With each passing year, we’re spending more of our time — and money — online than off.
In 2020, U.S. online sales reached $791 billion, up 32 percent from the year prior. Even as the world reopens, one behavioral survey found that 37 percent of people are more likely to buy most items online than they were before lockdowns.
At the same time, data breaches are at an all-time high. Last year broke records, with reports of identity theft doubling. One survey found that nearly three quarters of organizations have suffered data breaches in the past calendar year, and retailers from Target to T-Mobile have fallen victim to attacks.
It’s more important than ever to take steps to protect your online privacy. As tech platforms and features evolve, it can be hard for even the most adept to keep up, but it doesn’t have to be.
As an entrepreneur focused on decentralized, private technology, I’ve tested and built several tools that help people change their digital hygiene. Here are my top three tips to help you change your habits and better protect your privacy online.
3 Easy Ways to Protect Your Privacy Online
- Shop local — and offline.
- Change your default browser and search settings.
- Update your Wi-Fi settings.
Shop Local and Shop Offline
Shopping locally is not just a good way to support small businesses, it also protects your personal privacy. Avoiding big-box retailers protects your shopping habits from being turned into advertising data, which is targeted right back at you the next time you watch a YouTube video or scroll Instagram.
As Amazon continues to gain market share, it’s capturing your data along with it. Other top retailers like eBay and Home Depot have fallen victim to security breaches, compromising millions of peoples’ information in the process. Making the simple shift to shopping locally — particularly as travel rebounds and around the holidays — can make a big difference for both your community and your personal privacy.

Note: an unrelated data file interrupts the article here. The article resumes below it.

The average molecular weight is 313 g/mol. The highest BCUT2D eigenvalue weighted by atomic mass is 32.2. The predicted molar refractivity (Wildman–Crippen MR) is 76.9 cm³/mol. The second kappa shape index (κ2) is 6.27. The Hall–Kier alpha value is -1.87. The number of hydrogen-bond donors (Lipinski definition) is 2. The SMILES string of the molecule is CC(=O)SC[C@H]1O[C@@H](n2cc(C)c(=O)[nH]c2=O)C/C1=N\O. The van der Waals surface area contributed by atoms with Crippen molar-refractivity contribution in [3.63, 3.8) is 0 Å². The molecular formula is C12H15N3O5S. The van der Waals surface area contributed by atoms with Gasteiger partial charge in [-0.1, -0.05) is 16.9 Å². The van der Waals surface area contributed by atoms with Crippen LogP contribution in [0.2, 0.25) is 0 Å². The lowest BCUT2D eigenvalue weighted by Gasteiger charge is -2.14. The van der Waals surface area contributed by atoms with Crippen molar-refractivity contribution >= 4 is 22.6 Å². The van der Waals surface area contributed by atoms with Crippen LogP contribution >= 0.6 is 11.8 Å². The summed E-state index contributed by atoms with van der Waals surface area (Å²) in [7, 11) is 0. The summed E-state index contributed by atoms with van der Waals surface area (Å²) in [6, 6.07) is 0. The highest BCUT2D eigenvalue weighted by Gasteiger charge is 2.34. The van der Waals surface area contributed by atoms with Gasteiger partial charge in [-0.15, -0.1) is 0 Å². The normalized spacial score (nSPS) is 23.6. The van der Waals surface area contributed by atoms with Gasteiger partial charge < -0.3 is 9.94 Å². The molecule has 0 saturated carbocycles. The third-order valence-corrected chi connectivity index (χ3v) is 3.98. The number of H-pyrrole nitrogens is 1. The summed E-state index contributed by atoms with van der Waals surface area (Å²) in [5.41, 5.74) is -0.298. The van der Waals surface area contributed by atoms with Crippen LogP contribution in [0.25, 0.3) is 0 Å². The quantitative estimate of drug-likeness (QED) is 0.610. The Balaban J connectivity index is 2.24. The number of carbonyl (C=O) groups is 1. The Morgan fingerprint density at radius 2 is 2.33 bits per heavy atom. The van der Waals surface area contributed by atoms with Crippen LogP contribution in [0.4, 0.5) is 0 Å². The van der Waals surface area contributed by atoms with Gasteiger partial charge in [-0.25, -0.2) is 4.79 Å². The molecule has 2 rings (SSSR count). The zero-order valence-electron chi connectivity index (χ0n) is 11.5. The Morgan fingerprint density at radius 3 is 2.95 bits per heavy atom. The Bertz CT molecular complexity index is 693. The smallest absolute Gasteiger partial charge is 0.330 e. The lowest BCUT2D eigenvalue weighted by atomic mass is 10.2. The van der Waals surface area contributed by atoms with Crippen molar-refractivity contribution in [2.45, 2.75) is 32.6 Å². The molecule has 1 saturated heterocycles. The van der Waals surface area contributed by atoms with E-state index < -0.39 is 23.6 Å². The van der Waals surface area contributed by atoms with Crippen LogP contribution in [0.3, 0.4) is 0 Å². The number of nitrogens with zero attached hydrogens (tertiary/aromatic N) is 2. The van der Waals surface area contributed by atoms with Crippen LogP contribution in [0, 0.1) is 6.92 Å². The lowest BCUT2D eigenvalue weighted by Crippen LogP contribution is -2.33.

Change Your Default Browser and Search Settings
We all have our routines and habits we don’t even think twice about. Browsing and searching the web is one of them.
Today, Google accounts for 92 percent of all searches, but the company is notoriously bad when it comes to privacy. The good news is that there are several privacy-focused alternatives that you can change your default settings to, including DuckDuckGo and Presearch. (Disclaimer: I founded Presearch.) Switching to one of these search engines on all of your devices — including your computer, tablet and smartphone — will prevent you from being aggressively tracked online.
These good habits should extend to browsing as well. Download a browser such as Firefox or Tor, and turn cookies off in your browser by default. (See guides here for Google Chrome, Safari, and Firefox.)
Update Your Wi-Fi Settings
Have you ever browsed your phone in a car and noticed it jump on and off of Wi-Fi? Many devices automatically join accessible Wi-Fi networks, even on the go. This can leave you vulnerable to having your information stolen on unsecured networks. Stop your phone from automatically joining networks by going to your phone’s settings and only connect to the Wi-Fi in places you trust.
Here's how to stop your smartphone from automatically joining unsecured Wi-Fi networks:
- In iPhone settings: Tap Wi-Fi > Ask to Join Networks > Ask.
- In Android settings: Tap Network & Internet > Wi-Fi > Wi-Fi Preferences > toggle Connect to Public Networks off.
If you do have to connect to Wi-Fi in public, never enter your credit card or other sensitive information. Paying the bills can wait until you’re at home and on a trusted network.
The same goes for downloading new software and apps. Only use what you trust, and make sure it’s from a legitimate provider. If you’re unsure, start by checking that the website has an SSL Certificate. This can save you from being exposed to a virus.
Avoid adopting the mindset that your privacy doesn’t matter. It does, and your personal information is worth protecting.
Along with the tips above, simple steps like using a password manager and checking to see if you’ve been exposed in a data breach can help you stay more aware of your privacy.
Making just a small effort to change your habits pays big returns when it comes to better protecting ourselves online.